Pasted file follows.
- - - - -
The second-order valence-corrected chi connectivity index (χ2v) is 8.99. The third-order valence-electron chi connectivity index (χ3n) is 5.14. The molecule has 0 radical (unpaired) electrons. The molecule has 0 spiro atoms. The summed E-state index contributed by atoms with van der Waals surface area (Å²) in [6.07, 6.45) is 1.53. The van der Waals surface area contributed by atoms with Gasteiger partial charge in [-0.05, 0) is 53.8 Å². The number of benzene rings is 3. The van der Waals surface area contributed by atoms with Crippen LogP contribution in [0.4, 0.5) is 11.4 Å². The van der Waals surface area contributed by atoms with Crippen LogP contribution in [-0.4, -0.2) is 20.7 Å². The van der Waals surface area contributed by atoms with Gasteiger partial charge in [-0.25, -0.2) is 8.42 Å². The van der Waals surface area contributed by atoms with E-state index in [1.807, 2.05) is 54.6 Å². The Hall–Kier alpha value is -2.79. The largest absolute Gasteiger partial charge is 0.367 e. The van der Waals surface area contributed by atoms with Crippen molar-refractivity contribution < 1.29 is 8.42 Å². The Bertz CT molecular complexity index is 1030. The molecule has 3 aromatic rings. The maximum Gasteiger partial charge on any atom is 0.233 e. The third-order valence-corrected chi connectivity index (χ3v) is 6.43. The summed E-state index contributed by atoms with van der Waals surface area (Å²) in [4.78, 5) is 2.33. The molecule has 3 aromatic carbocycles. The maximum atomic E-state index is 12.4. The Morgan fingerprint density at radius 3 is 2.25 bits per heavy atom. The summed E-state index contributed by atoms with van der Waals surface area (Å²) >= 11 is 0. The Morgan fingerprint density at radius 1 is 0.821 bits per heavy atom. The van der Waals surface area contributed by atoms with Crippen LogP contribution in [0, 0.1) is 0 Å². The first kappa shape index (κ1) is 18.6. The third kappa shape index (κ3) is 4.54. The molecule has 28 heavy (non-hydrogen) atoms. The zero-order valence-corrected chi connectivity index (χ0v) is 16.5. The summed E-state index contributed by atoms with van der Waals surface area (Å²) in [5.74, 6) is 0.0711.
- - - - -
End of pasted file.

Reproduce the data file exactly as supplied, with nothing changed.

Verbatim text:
The second-order valence-corrected chi connectivity index (χ2v) is 8.99. The third-order valence-electron chi connectivity index (χ3n) is 5.14. The molecule has 0 radical (unpaired) electrons. The molecule has 0 spiro atoms. The summed E-state index contributed by atoms with van der Waals surface area (Å²) in [6.07, 6.45) is 1.53. The van der Waals surface area contributed by atoms with Gasteiger partial charge in [-0.05, 0) is 53.8 Å². The number of benzene rings is 3. The van der Waals surface area contributed by atoms with Crippen LogP contribution in [0.4, 0.5) is 11.4 Å². The van der Waals surface area contributed by atoms with Crippen LogP contribution in [-0.4, -0.2) is 20.7 Å². The van der Waals surface area contributed by atoms with Gasteiger partial charge in [-0.25, -0.2) is 8.42 Å². The van der Waals surface area contributed by atoms with E-state index in [1.807, 2.05) is 54.6 Å². The Hall–Kier alpha value is -2.79. The largest absolute Gasteiger partial charge is 0.367 e. The van der Waals surface area contributed by atoms with Crippen molar-refractivity contribution < 1.29 is 8.42 Å². The Bertz CT molecular complexity index is 1030. The molecule has 3 aromatic rings. The maximum Gasteiger partial charge on any atom is 0.233 e. The third-order valence-corrected chi connectivity index (χ3v) is 6.43. The summed E-state index contributed by atoms with van der Waals surface area (Å²) in [4.78, 5) is 2.33. The molecule has 3 aromatic carbocycles. The maximum atomic E-state index is 12.4. The Morgan fingerprint density at radius 3 is 2.25 bits per heavy atom. The summed E-state index contributed by atoms with van der Waals surface area (Å²) >= 11 is 0. The Morgan fingerprint density at radius 1 is 0.821 bits per heavy atom. The van der Waals surface area contributed by atoms with Crippen LogP contribution in [0, 0.1) is 0 Å². The first kappa shape index (κ1) is 18.6. The third kappa shape index (κ3) is 4.54. The molecule has 28 heavy (non-hydrogen) atoms. The zero-order valence-corrected chi connectivity index (χ0v) is 16.5. The summed E-state index contributed by atoms with van der Waals surface area (Å²) in [5.74, 6) is 0.0711.